Think of an entrepreneur, and it’s likely your image will be of someone who is extremely busy: taking calls, responding to emails, and dealing with dozens of problems that come up every day. It’s a manic life, or so we’re led to believe.
One entrepreneur who takes a more relaxed approach, but still manages to be extremely successful, is private label Amazon seller Adam Hudson.
In this interview, Adam talks about how he built a business with annual sales of one million dollars and a really high profit margin. He puts about 15 minutes a day into the business. This is how private labeling is supposed to work, but very rarely does.
Adam also bucks the private label trend for low cost, low quality products. He doesn’t try to screw his Chinese suppliers on price either. In fact, when he receives a quote, he asks them to charge him 20% more. Why would anyone do that? Read on to find out.
The first time I heard about ShipStation was back in 2011. I received an email from Jason Hodges, one of the founders, who at that time I knew as the developer of eBay shipping tool Auctane Pro.
Jason told me that he was launching a new multi-channel shipping application called ShipStation. I’ve been running the Web Retailer directory for 13 years now, and I’ve seen a lot of tools come and go, so it’s not easy to get excited about new products. I just thought, “OK, that sounds interesting. I’ll keep an eye on them.”
Now, most new tools launch loudly and then go quiet while they wrestle with the messy demands of customer support, staffing, technology bugs and all the rest. But not ShipStation. They just got louder and louder, as they released one new integration after another. There was none of the usual post-launch bunker mentality from these guys.
In just a little time ShipStation had support not only for the top marketplaces (eBay and Amazon), but other sales channels including Magento, Volusion, 3DCart, Storenvy, Prestashop, OpenSky and many more. A new integration seemed to come out every week, covering parcel carriers, marketplaces, shopping carts, fulfillment services and mail consolidators. That’s a breakneck speed of development, and it continues today.
Finding good products and marketing them successfully are what gets a business off the ground, but there’s a lot more to master to stay profitable in the long term.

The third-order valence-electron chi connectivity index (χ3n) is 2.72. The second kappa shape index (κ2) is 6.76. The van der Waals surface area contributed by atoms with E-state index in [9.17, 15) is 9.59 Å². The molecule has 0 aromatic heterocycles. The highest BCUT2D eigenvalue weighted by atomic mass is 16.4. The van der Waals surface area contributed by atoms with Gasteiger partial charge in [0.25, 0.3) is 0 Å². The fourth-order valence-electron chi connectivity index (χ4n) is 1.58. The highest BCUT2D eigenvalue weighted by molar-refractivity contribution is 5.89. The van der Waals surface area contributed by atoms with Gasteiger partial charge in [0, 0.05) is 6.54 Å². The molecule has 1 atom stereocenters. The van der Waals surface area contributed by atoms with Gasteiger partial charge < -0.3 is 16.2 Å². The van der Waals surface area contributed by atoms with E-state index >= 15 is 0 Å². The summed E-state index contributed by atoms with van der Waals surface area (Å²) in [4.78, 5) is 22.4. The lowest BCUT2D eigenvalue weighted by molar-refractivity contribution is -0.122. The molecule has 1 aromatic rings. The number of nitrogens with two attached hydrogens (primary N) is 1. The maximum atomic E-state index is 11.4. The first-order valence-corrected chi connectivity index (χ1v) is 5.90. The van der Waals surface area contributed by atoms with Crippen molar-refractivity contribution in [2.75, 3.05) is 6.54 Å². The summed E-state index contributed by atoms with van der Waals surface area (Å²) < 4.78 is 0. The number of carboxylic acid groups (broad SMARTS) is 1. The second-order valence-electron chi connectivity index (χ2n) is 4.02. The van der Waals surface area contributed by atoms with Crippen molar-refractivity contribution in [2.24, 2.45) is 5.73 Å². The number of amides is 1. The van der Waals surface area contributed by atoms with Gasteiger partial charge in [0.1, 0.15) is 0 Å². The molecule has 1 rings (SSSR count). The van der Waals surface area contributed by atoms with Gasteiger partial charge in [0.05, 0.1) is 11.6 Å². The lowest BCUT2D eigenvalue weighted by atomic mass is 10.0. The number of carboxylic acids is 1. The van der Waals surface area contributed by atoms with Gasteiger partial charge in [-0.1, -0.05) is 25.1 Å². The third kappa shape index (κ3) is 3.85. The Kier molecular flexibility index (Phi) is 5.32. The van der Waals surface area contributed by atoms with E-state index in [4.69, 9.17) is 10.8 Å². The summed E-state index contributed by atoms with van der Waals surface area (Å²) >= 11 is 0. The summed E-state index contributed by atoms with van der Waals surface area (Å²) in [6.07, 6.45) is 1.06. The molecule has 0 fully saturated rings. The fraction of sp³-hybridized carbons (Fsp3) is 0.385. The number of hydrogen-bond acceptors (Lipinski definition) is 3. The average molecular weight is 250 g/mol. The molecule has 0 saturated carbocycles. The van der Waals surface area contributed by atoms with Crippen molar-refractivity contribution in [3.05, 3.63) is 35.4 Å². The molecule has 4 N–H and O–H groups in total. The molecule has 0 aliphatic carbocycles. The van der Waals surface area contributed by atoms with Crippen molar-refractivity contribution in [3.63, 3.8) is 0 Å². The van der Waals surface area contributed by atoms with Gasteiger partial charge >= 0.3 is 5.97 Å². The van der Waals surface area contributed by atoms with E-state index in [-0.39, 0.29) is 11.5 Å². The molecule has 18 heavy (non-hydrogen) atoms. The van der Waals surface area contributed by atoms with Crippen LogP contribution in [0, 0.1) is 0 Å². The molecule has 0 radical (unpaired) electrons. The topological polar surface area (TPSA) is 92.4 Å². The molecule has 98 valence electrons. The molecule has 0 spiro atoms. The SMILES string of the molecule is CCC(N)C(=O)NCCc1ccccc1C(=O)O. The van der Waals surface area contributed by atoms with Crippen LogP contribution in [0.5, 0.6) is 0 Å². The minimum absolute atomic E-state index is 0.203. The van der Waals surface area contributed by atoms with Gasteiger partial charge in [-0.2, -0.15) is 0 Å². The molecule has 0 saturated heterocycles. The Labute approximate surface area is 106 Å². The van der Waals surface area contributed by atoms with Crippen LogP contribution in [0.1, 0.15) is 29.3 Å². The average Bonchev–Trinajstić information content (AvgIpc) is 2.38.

As a business grows, a whole host of operational challenges emerge. The skills needed to handle them successfully are quite different to those that got the business started – disciplines like inventory management, efficiency and process improvement. They’re less exciting than sourcing and branding, but are absolutely essential to the healthy functioning of the business.
Here’s a roundup of articles from the Web Retailer blog focusing on the operational side of the ecommerce business. They provide a great primer on warehouse management, making use of data, repeatable processes, supply chain management, handling growth, inventory management and optimization, and systems thinking.
Over the past two years we’ve covered selling on eBay from many different angles, from Cassini and conversion to software tools, listing design and markdown sales. Here’s a roundup of our best posts focused on eBay.
Also see our Seller Stories and Supplier Profiles – many of those interviewed are also authorities on eBay selling.
Private labeling is where sellers source generic items, usually from China, then add their own branding to create a whole new product.
It’s a hugely popular strategy for Amazon sellers, because it creates their own unique product listing and avoids direct competition. But it’s also surrounded by a bubble of hype and misunderstanding.
Over the past year we’ve worked to demystify private labeling, raise understanding, and let out a little of that hot air!
Here’s a roundup of our private labeling-focused blog posts. It’s also worth checking out our blog posts on Amazon and Sourcing, which are often relevant to private label sellers.